Eye to eye with a butterfly in San Francisco

By BBC/ Kimberley Lovato Updated at 2013-07-17 12:12:53 +0000


San Francisco is notorious for its cold summer fog, but at the Conservatory of Flowers ­– the oldest wood and glass conservatory in North America – spring is in perennial swing at the colourful Butterflies and Blooms exhibit.
“People love being surrounded by these beauties, and the opportunity to observe them so closely is a unique experience,” said special exhibits curator Lau Hodges.
The special exhibit gallery has been transformed into an intimate garden where 20 different species of North American butterflies such as monarchs, Western swallowtails, red admirals and even giant moths, flit from brightly coloured daisies, sunflowers, zinnias and other dazzling flowers. Upon entry, guests are given a booklet that can be used to identify the species on view, as well as those back home in their gardens. While the exhibit is meant to entertain, it also serves as a chance, Hodges said, to understand the importance of butterflies to nature.
“I think if you asked most people to explain how a flower turns into an apple, they wouldn’t be able to,” Hodges said. “But life as we know it just wouldn’t be possible without pollination – no flowers, no plants, no fruit. It’s a crucial natural process and butterflies are the goodwill ambassadors of the pollinator world.”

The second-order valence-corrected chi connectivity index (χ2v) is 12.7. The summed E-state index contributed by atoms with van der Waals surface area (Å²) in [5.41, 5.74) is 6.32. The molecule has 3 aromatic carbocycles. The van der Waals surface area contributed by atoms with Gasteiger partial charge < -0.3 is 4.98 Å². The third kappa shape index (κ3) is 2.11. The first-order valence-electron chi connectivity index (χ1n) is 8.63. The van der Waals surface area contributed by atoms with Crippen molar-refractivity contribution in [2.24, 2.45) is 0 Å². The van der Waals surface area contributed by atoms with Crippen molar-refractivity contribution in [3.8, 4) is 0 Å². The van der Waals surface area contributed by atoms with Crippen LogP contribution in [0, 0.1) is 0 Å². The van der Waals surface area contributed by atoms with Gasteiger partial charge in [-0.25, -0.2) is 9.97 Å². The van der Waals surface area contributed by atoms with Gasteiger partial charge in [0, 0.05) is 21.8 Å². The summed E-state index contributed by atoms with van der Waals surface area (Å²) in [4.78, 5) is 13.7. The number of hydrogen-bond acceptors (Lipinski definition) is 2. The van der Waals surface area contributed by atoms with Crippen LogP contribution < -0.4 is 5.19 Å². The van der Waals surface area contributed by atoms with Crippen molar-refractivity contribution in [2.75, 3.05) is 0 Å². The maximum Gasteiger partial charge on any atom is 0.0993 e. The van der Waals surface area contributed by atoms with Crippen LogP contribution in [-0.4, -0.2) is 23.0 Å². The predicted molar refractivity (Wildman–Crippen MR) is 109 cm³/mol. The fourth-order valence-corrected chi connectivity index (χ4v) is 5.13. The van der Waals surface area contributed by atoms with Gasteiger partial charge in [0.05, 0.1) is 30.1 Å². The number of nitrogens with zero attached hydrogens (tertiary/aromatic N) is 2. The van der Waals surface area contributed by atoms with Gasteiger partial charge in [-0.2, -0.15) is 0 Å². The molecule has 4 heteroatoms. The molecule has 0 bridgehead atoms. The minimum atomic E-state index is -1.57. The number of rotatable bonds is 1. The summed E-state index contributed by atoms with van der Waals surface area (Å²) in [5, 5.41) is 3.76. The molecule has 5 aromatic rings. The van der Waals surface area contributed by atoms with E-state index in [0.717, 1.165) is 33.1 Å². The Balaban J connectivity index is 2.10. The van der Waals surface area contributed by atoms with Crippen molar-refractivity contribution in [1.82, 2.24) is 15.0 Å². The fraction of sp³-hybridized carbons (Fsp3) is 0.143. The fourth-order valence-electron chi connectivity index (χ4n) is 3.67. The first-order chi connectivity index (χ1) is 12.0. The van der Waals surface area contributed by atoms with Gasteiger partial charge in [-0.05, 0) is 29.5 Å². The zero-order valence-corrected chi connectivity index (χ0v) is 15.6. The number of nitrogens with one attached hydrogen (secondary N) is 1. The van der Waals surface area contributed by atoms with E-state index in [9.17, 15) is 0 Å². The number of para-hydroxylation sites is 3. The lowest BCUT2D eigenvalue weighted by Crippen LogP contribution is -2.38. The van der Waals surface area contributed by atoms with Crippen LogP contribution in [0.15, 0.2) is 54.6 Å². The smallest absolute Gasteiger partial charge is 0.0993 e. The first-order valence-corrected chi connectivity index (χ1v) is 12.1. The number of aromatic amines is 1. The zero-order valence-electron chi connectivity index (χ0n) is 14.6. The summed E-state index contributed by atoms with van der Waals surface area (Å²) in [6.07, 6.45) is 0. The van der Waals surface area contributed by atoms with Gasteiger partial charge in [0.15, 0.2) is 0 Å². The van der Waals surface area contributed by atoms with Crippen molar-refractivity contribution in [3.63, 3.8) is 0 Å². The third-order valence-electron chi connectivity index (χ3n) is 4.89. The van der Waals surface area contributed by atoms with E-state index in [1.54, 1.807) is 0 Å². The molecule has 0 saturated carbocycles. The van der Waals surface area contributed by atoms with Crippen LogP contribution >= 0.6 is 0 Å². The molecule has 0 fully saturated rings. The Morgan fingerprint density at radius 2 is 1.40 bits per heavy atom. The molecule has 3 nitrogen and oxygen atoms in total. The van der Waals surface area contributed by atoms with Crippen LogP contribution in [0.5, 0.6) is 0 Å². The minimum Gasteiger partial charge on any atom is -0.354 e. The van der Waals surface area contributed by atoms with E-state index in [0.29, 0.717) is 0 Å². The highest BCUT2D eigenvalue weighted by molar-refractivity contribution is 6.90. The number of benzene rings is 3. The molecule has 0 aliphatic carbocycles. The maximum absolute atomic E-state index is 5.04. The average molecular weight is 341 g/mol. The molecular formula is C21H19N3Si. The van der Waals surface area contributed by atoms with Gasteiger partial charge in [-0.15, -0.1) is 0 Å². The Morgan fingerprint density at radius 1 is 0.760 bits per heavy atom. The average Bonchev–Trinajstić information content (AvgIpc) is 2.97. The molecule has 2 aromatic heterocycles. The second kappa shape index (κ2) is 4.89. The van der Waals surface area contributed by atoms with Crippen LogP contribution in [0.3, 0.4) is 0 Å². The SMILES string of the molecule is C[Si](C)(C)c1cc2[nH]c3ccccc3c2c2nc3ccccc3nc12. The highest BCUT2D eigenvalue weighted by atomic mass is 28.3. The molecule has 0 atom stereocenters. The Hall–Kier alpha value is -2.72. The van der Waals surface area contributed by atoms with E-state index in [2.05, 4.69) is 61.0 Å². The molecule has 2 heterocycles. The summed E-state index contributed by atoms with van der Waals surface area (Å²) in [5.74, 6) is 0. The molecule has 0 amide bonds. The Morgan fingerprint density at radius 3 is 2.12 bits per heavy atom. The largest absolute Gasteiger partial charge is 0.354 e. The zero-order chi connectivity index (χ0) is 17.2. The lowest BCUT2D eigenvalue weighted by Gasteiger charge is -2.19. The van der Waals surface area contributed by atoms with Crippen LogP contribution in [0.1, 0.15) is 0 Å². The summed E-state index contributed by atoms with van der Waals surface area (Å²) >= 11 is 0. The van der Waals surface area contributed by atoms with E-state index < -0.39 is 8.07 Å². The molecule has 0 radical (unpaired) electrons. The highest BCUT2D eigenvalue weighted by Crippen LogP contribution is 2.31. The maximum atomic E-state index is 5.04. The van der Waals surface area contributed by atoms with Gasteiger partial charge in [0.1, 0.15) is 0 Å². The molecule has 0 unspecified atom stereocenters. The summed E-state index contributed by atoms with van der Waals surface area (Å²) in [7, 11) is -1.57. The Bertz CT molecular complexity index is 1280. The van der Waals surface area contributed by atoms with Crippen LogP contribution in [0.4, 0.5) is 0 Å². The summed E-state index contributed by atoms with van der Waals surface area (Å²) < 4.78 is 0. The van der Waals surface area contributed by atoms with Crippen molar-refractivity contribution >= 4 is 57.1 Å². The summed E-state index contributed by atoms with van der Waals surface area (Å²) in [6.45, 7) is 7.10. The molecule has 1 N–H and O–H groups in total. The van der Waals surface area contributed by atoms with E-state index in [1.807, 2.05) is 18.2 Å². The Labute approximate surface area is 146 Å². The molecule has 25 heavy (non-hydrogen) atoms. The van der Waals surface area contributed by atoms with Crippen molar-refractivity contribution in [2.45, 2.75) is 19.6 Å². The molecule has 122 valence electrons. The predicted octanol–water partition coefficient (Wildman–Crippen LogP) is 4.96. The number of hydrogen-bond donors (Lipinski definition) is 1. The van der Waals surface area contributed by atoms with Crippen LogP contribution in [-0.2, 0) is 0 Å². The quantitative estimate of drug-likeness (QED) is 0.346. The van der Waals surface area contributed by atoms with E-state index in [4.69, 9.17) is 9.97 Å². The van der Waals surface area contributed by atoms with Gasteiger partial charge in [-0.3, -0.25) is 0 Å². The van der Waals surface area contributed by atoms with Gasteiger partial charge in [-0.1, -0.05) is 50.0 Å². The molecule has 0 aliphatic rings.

The Butterfly Bungalow in the middle of the gallery is where visitors can observe the chrysalises: the hardened exoskeletons formed by caterpillars inside which one of nature’s great miracles – and one of the most critical stages of the butterfly’s life cycle – takes place, the transformation from caterpillar to winged beauty.
“I’d like to think that the awe people experience when they are surrounded by these gorgeous creatures will make them think twice about using toxic insecticides or paving over habitat,” Hodges said. “Maybe getting eye to eye with a butterfly and witnessing this metamorphosis is just the thing to encourage change.”
The exhibit runs until 20 October. Tickets can be purchased at the Conservatory of Flowers in the Golden Gate Park and cost $7 per adult, $5 for youths between 12 and 17 and $2 for those 11 and under.
Kimberley Lovato is the San Francisco Localite